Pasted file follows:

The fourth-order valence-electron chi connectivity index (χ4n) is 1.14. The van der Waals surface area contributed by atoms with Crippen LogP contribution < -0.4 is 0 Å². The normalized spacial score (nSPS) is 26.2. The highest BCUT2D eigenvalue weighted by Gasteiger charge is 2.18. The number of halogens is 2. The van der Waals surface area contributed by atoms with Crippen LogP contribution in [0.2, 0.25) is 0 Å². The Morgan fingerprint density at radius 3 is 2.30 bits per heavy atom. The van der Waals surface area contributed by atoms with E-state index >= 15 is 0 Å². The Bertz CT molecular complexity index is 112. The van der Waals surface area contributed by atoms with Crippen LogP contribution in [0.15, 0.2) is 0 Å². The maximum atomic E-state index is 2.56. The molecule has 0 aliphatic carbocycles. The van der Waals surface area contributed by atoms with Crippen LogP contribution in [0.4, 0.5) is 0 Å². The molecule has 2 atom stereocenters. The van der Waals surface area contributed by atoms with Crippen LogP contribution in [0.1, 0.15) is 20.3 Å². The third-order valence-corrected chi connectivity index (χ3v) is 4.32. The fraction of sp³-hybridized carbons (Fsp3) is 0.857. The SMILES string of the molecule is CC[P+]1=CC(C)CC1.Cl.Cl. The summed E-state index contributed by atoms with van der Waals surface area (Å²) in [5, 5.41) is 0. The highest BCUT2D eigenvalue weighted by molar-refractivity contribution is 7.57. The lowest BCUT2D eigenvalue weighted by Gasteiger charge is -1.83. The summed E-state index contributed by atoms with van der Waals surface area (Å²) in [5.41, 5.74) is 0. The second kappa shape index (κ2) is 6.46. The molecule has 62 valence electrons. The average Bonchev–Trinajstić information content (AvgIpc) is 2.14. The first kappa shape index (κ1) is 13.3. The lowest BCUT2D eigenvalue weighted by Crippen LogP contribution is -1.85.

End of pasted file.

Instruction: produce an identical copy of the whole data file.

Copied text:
The fourth-order valence-electron chi connectivity index (χ4n) is 1.14. The van der Waals surface area contributed by atoms with Crippen LogP contribution < -0.4 is 0 Å². The normalized spacial score (nSPS) is 26.2. The highest BCUT2D eigenvalue weighted by Gasteiger charge is 2.18. The number of halogens is 2. The van der Waals surface area contributed by atoms with Crippen LogP contribution in [0.2, 0.25) is 0 Å². The Morgan fingerprint density at radius 3 is 2.30 bits per heavy atom. The van der Waals surface area contributed by atoms with E-state index >= 15 is 0 Å². The Bertz CT molecular complexity index is 112. The van der Waals surface area contributed by atoms with Crippen LogP contribution in [0.15, 0.2) is 0 Å². The maximum atomic E-state index is 2.56. The molecule has 0 aliphatic carbocycles. The van der Waals surface area contributed by atoms with Crippen LogP contribution in [0.4, 0.5) is 0 Å². The molecule has 2 atom stereocenters. The van der Waals surface area contributed by atoms with Crippen LogP contribution in [0.1, 0.15) is 20.3 Å². The third-order valence-corrected chi connectivity index (χ3v) is 4.32. The fraction of sp³-hybridized carbons (Fsp3) is 0.857. The SMILES string of the molecule is CC[P+]1=CC(C)CC1.Cl.Cl. The summed E-state index contributed by atoms with van der Waals surface area (Å²) in [5, 5.41) is 0. The highest BCUT2D eigenvalue weighted by molar-refractivity contribution is 7.57. The lowest BCUT2D eigenvalue weighted by Gasteiger charge is -1.83. The summed E-state index contributed by atoms with van der Waals surface area (Å²) in [5.41, 5.74) is 0. The second kappa shape index (κ2) is 6.46. The molecule has 62 valence electrons. The average Bonchev–Trinajstić information content (AvgIpc) is 2.14. The first kappa shape index (κ1) is 13.3. The lowest BCUT2D eigenvalue weighted by Crippen LogP contribution is -1.85.